guides

What wine to drink with a BBQ

Restaurateur Sven Nielsen has a few favourites when it comes to summer drinks by the barbecue by Anna King Shahab

Sven Nielsen made his way into the hospo industry the way so many do, while doing his OE. But he decided to make a career out of it, clocking up a sommelier diploma, working as a somm in other top restaurants before he went out on his own with Molten Restaurant and Wine Bar, in Auckland’s leafy suburb of Mt Eden. At Molten, the drinks list gets as much planning as the food menu, because, as Sven rightly points out, “Where is most of the money in a restaurant made? On beverages. Yet while a good chef is seen as a necessity, the importance of sommeliers is ignored, which is all wrong.” At Molten, as well as Sven, there’s a second qualified sommelier on deck, Sweden-trained Adam Widahl. So there’s never awkward pauses over drinks recommendations. 

Earlier this year Sven built a grill in the restaurant’s courtyard, so barbecued proteins are an important feature of the menu. We caught up with Sven to ask him what he likes to drink with barbecued foods. 

“For me, barbecuing is a day-long affair; using charcoal it might take me three or four hours to cook but I love the ritual and, of course, that smoky flavour you get.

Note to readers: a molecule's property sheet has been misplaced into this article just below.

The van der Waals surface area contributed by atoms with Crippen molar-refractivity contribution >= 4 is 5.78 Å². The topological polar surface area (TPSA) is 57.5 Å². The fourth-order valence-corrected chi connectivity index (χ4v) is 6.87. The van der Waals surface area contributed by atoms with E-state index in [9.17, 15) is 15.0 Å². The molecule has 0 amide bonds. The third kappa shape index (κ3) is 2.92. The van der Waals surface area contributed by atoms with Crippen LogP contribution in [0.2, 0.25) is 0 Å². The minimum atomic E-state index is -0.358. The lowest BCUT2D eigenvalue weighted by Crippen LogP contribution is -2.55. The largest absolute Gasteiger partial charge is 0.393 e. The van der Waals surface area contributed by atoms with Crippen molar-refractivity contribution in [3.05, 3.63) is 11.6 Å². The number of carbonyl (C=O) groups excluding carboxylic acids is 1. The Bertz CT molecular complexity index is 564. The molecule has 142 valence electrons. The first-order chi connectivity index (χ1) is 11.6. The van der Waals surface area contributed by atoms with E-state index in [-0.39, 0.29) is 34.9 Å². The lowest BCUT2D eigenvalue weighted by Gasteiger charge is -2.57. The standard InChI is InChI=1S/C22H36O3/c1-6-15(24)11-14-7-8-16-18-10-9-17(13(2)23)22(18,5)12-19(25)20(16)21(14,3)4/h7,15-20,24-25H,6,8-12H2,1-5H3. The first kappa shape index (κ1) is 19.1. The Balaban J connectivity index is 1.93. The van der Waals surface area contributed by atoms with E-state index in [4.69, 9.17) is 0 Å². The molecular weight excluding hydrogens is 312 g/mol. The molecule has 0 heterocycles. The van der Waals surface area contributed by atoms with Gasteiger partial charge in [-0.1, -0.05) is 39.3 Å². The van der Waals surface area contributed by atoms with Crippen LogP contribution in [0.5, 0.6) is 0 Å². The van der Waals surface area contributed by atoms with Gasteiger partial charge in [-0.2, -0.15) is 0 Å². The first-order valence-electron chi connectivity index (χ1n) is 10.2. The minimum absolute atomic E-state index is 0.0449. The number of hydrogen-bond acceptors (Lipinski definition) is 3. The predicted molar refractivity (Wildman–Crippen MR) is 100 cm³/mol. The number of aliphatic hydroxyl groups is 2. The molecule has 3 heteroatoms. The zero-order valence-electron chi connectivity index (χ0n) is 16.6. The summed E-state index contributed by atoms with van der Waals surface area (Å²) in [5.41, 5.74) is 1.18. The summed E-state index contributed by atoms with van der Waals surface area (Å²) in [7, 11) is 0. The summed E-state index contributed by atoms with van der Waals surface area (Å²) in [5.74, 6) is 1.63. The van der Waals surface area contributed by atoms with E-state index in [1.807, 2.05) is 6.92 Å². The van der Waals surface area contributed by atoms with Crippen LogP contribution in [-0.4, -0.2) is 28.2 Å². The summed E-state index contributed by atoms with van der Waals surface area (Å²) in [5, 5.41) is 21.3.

“The main thing I think about with any pairing of food and drink is body. You don’t want light, refreshing foods quashed by a heavy wine or beer, and vice-versa. Another big factor is flavour intensity. Flavour can be paired by either contrasting or complementing. 

“One of my golden rules with wine is that grape variety is not the be-all and end-all. A chardonnay from warm California will be very different to a cool-climate one, and loads of other factors come in to play. So I never rule out drinking something without tasting it first. 

“If I’m doing a barbecue, first up I’d serve a nice crisp white wine, pale lager or a pilsner. They’d go well with starters, especially things like ceviche or oysters. 

“Then, once food comes off the grill I’d move on to the classic smoke and oak marriages. Big, oaky chardonnays and tannic reds. An oaky, buttery chardonnay is great with rich, fatty salmon off the grill or out of a smoker. I like a nice IPA with steak; there can be a nice briny taste in some IPAs which I just love with a well-seasoned steak. Or a bitter beer with coffee tones will marry well with smoky, grilled meat. A body and flavour match I really love is a really big bitter with rich, really slow-cooked meat; it’s just wonderful. 

“Spice is a big factor too. I would usually pick a beverage with some residual sugar which tends to cool things down on the tongue, and freshness is also a good counterpoint. So, with spicy food I’d go for a sweeter riesling, perhaps, or even a cider with sweetness. I avoid tannic wines with spice, which can lead to disaster – they can become overbearingly puckering and you can waste precious good wine this way!

“If I’m cooking up Cumberland pork sausages, which I quite like, I find an apple cider is a natural fit. And then there’s the fact you’ve got salads alongside your barbecued proteins. Here’s where I go with the rule that acidic food needs a high-acid beverage. I love a crisp riesling with salad, or a sour beer: it’s fermented without the addition of yeast, with natural bacteria instead, which is what gives it that tartness. You either love or hate sour beer, and I love it. 

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